Linked by Thom Holwerda on Mon 18th Oct 2010 21:54 UTC
Linux Well, it's been a while since we've opened this particular jar (box is not historically accurate) owned by Pandora. Desktop Linux... Yes, that ever elusive readiness of the desktop that is Linux-powered. Some story on ComputerWorld argues that the desktop Linux dream is dead, and apparently, the story is causing some stir on the web. Well, paint me pink and call me a lightbulb, but of course desktop Linux is dead. However - who gives a flying monkey? Linux is being used by more people than ever!
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Desktop Linux is not dead
by lemur2 on Tue 19th Oct 2010 02:41 UTC
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Here is one take on it, anyway:

The author makes these points:

Very few people by computers with Linux preinstalled on them, which means you would have to literally ask everyone who owns a desktop computer which OS he/she is running. To date, no one has asked me or anyone I know (not anyone conducting a poll anyway).

Next, the article asserts that reasons are flash, or that the reasons are lack of content, or that the reasons are due to media incompatibilities. These are all bogus. Flash runs well on most desktop Linux distributions. Media playback is often painless and beautiful on most desktop Linux distributions, and there are many thousands of applications available on most Linux distributions. None of those are the reasons for the lack of Linux to become dominant in the PC world. The real reasons have never changed. Number one is the lack of hardware vendor commitment. Number two is a lack of advertising. Number three is the general lack of knowledge/care that most users have of/for operating systems in general.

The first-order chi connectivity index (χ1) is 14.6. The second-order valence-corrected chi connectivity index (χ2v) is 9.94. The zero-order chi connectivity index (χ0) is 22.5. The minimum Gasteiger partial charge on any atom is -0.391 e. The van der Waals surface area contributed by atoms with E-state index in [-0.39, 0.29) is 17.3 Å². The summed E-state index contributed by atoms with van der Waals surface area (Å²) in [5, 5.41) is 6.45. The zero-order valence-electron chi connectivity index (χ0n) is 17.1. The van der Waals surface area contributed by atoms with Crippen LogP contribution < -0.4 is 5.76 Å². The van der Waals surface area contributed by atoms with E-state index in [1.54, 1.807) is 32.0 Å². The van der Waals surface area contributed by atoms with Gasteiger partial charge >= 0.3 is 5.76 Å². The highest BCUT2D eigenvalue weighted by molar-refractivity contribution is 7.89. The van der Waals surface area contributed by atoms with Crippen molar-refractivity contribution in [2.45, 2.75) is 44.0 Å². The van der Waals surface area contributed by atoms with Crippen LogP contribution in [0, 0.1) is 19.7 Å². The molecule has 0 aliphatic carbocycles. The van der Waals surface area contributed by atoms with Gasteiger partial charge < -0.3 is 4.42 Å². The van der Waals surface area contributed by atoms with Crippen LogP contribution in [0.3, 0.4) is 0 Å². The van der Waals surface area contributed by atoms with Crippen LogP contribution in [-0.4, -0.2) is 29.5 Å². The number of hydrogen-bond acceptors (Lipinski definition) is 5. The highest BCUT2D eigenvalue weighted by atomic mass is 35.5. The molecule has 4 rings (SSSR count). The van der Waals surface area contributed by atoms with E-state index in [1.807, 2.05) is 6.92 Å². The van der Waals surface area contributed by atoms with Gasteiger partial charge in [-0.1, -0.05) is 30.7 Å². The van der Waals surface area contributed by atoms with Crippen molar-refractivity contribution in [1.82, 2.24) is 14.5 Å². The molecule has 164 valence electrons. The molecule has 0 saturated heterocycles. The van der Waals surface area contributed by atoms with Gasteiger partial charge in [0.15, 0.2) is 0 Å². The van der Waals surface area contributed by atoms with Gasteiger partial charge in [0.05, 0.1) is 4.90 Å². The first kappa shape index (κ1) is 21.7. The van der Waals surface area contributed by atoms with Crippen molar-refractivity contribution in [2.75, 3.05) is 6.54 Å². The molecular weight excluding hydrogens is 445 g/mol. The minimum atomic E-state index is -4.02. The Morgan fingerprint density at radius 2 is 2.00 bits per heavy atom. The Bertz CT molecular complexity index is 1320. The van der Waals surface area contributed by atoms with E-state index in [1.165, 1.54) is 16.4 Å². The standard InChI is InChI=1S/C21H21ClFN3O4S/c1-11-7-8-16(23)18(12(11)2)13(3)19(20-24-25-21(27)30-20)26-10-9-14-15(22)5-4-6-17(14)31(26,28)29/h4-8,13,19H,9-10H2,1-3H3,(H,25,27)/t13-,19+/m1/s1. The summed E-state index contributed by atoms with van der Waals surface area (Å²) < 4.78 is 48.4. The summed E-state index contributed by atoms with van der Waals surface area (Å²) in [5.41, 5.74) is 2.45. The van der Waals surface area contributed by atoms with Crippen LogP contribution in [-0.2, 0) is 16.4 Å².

I would quibble over one thing only. I would posit that the major reason why people don't buy Linux computers in nmbers is simply because they can't buy them. They aren't for sale in any place where an ordinary person might go to buy a computer.

This is in turn due to the fact that a determined monopolist has forced desktop Linux out of retail stores. The store owners won't be allowed to sell Windows computers at a competitive price if they also sell Linux machines.

This fact is simple to verify. Never, ever, ever will you see two instances of a display machine side-by-side in the same store with one running contemporary Linux and the same model machine next to it running contemporary Windows (say Kubuntu 10.04 or 10.10 versus Windows 7). Consumers will never, ever be allowed to compare Windows and Linux out of the box configurations side by side. Even more to the point, never ever will the true price to the cosumer of two machines with similar-capability-software (one with Microsoft software suite, on with linux desktop software) be allowed to be shown to consumers in direct comparison.

It just won't happen. Consumers will not be allowed to know about such things. Never.

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